Mark Spreitzer represents the 45th Assembly District.
Data released earlier this year by the U.S. Department of Transportation found the condition of Wisconsin’s roads to be fourth worst in the nation. According to DOT, 71 percent of the state’s roads are in poor or mediocre condition.
But Wisconsin’s transportation chief said he wouldn’t ask for any major tax or fee increases, acknowledging that such a move would delay road expansion work and upkeep on all but the state’s most-traveled highways.
Transportation Secretary Mark Gottlieb told the Wisconsin State Journal that his budget due in September will focus on maintaining the state’s bridges and highways, instead of expanding the well-traveled roads and preserving those lesser traveled.
In contrast to the budget proposal he submitted two years ago, it wouldn’t outline ways to increase funding for Wisconsin roads, Gottlieb said.
“The decision about whether or not that’s enough investment in transportation — or whether additional revenues should be raised to make more investments — is a decision that the Legislature and the governor will make,” he said.
Gov. Scott Walker told reporters that he stands by his commitment not to add a gas tax or raise vehicle registration fees unless there’s a corresponding decrease in state taxes.
“I’m not going to add to the overall tax burden on the hardworking people of the state,” Walker said.
Walker has initiated massive tax cuts for corporations and the state’s wealthiest citizens, but virtually increased taxes on the poorest and hurt the middle class.
In the 2015–2017 budget, Gottlieb asked for about $750 million in new taxes and fees, including those on fuel sales and new-vehicle purchases. But the Republican-controlled Legislature rejected those proposals, fearing it make them politically vulnerable after promising not to raise taxes.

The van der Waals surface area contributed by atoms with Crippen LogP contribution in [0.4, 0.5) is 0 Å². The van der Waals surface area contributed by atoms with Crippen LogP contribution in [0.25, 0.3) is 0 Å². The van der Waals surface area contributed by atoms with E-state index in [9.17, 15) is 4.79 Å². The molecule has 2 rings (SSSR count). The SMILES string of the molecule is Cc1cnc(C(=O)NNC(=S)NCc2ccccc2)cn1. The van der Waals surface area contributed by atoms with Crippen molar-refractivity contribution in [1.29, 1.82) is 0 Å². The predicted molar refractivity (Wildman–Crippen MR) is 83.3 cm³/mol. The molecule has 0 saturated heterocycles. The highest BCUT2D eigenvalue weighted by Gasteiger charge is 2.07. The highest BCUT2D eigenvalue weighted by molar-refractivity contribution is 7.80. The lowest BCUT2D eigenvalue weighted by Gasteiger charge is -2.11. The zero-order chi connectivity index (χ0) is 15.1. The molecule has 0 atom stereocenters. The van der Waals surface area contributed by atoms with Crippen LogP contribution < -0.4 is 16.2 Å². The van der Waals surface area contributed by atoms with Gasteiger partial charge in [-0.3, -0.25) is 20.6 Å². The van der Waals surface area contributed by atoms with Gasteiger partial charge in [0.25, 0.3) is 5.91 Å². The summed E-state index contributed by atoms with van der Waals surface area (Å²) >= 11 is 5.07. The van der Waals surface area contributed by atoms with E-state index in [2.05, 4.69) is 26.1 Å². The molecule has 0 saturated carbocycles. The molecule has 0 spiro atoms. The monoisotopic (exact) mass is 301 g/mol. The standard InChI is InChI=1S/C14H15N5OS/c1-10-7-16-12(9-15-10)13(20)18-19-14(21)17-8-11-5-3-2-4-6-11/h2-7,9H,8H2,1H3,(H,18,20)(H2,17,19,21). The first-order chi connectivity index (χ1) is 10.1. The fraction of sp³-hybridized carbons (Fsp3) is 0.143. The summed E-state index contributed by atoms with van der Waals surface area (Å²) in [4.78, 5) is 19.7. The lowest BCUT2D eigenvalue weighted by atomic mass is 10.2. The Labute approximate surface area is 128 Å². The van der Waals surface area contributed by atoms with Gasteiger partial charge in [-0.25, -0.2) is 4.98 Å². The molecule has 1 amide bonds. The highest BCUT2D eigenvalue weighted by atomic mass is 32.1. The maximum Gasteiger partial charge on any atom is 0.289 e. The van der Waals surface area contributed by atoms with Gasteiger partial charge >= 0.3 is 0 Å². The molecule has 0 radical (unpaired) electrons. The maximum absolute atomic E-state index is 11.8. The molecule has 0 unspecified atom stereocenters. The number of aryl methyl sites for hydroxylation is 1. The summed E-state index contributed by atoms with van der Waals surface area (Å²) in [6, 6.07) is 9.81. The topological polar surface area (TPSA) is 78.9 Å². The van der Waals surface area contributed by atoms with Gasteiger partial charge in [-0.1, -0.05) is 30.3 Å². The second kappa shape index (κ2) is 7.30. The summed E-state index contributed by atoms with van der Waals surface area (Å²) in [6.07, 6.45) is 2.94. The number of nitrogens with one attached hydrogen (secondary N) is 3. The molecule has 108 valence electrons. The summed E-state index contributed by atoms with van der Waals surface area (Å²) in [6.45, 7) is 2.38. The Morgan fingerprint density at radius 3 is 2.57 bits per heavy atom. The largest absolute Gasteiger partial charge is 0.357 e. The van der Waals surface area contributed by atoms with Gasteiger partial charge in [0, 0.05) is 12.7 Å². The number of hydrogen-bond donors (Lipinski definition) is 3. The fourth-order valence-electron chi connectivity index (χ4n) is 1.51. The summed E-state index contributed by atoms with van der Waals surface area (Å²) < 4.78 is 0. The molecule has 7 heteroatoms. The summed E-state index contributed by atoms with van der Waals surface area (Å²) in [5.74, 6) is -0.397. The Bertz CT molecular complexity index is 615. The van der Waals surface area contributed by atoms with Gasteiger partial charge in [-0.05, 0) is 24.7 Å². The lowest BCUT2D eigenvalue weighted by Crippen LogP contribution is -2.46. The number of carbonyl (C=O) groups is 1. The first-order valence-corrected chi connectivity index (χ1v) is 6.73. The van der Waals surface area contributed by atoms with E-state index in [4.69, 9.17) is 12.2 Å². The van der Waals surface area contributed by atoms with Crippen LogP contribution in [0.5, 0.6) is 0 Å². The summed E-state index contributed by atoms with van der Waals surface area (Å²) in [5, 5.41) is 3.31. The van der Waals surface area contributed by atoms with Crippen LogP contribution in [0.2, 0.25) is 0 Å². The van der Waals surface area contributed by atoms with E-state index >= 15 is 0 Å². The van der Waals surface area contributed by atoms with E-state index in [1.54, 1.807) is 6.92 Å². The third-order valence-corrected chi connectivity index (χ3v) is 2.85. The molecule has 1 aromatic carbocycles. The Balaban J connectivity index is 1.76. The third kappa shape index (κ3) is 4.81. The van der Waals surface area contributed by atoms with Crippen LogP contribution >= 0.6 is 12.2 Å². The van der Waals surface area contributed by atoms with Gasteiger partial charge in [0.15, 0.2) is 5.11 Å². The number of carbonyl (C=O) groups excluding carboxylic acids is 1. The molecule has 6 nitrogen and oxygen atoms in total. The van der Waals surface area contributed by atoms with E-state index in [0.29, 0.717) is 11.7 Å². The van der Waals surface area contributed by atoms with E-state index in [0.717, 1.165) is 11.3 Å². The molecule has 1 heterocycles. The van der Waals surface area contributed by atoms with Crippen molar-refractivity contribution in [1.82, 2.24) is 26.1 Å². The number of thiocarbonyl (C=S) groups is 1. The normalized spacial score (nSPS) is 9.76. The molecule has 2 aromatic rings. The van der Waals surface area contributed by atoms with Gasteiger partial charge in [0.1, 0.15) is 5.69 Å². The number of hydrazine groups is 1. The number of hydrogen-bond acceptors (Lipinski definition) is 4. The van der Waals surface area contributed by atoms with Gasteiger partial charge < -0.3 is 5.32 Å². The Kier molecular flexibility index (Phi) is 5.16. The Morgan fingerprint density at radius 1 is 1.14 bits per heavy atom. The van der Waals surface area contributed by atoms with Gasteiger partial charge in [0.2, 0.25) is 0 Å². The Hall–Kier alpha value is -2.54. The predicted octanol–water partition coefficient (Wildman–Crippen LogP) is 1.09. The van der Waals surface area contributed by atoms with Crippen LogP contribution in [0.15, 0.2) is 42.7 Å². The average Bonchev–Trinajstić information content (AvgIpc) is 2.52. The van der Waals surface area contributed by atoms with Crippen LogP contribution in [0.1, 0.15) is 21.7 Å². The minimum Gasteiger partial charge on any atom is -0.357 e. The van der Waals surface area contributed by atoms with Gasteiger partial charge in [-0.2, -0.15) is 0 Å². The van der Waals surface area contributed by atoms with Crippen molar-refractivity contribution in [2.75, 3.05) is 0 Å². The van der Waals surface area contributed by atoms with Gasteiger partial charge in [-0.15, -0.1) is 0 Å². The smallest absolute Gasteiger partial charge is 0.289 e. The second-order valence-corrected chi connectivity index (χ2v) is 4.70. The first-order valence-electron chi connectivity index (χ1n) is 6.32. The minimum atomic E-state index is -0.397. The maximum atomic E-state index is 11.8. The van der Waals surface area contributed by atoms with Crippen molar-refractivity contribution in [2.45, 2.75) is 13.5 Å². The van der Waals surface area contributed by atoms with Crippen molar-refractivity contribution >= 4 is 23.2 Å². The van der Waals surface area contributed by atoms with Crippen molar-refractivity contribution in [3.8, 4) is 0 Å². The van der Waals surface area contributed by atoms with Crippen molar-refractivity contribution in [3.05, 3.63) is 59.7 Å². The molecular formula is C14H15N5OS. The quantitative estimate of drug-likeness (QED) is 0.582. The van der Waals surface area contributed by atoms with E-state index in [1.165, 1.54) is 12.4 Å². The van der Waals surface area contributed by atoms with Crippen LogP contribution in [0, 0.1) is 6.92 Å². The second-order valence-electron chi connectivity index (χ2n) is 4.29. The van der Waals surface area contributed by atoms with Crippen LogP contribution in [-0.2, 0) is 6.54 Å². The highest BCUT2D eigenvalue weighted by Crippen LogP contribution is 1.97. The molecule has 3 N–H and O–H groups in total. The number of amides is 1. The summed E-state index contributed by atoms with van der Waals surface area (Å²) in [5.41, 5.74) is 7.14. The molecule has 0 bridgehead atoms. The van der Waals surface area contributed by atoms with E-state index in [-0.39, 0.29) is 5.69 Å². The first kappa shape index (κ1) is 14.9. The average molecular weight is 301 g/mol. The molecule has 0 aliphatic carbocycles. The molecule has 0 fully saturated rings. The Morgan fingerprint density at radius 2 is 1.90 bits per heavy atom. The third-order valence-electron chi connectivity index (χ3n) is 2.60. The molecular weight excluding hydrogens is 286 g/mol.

The Legislature has slashed funding to the University of Wisconsin system and public schools in order to pay for tax cuts to the wealthy
If his latest budget request is adopted, Gottlieb said it would delay highway projects throughout the state, but it’s too early to tell which projects would be delayed and for how long. Many projects that are well underway could be halted, prolonging massive traffic jams and driver safety.
Walker said his priority would be maintaining existing infrastructure and addressing safety concerns.
“There will probably not be any whole new wave of major projects,” Walker said. “For the ones we’ve talked about, we’ll have to figure out ways we can continue those, but we won’t be adding huge new projects on top of it.”
Republican state Rep. Keith Ripp of Lodi said rural districts like his own “have already been hit hard by delays” in funding in the current budget.
“We really need to be looking at long-term funding solutions before our infrastructure starts negatively affecting Wisconsin’s economic growth,” he said.
Gottlieb said maintaining bridges and U.S. interstates and highways will be a priority. But he acknowledged that would come at the expense of maintaining other roads.
“That non-backbone system, which is about 90 percent of the state highway system, is going to continue to deteriorate in condition,” Gottlieb said.